Yusuf’s base of support has also been considerably weakened by two other developments: Big neighbor Kenya yesterday withdrew its support, calling him an “obstacle to peace.” And big demonstrations were reported in favor of PM Nur in Mogadishu and neighboring areas.
So it definitely looks as if Yusuf’s days are numbered. I hope Nur Hassan Hussein has the political smarts that will be needed to negotiate an internal political settlement in the country, because it seems there is absolutely no outside force capable of doing so.
On Tuesday, Condi Rice asked UN Sec-Gen Ban Ki-Moon to send UN peacekeepers to Somalia. Ban responded (not unreasonably) that (1) there was no peace to keep, and (2) none of the 50 countries he had asked, had agreed to commit any troops to this. So he looks incapable of pulling Pres. Bush’s chestnuts out of the Somali fire on this occasion.
Meanwhile, the main way the chaos in Somalia has been impinging on the international community in recent weeks has been through the spreading of the lawlessness on the country’s land into– and sometimes far beyond– its coastal waters.
International cruise ships filled with fun-loving Australians have been threatened! Supertankers carrying Saudi crude to the gas-guzzlers of North America have been threatened!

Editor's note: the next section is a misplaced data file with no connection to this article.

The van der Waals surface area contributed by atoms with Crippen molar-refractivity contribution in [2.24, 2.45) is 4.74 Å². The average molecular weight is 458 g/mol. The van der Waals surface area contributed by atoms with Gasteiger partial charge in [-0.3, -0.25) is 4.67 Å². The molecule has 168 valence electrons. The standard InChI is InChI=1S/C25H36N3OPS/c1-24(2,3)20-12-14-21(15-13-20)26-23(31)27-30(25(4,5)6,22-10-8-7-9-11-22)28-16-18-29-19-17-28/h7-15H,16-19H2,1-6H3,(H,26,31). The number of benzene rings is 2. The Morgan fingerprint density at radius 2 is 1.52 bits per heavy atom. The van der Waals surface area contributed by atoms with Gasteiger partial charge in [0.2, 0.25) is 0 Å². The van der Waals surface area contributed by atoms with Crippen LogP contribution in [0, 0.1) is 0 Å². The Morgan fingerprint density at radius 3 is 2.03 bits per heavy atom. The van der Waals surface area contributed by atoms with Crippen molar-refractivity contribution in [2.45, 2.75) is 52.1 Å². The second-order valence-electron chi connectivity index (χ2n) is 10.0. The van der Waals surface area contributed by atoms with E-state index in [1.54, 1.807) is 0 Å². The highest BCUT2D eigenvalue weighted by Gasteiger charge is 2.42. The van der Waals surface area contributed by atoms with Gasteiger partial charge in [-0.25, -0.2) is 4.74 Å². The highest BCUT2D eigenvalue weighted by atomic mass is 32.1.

Notice that those incidents of piracy– few of which have been fatal to the people on the targeted ships– have received a whole lot more attention in the western media than the continuing, mega-lethal agonies of the people of Somalia.
The Somali “pirates” say they started their actions against international shipping after they became fed up with international vessels using their country’s waters to engage in illegal fishing and illegal trash-dumping. Quite possibly so… since of course, Somalia has no governmental coastal protection force capable of policing its long and fish-rich coastline.
On Tuesday, the UN Security Council did finally get around to doing something regarding Somalia. It passed Resolution 1851, which authorizes nations to use force to engage in,
(Article 2)… seizure and disposition of boats, vessels, arms and other related equipment used in the commission of piracy and armed robbery at sea off the coast of Somalia, or for which there are reasonable grounds for suspecting such use…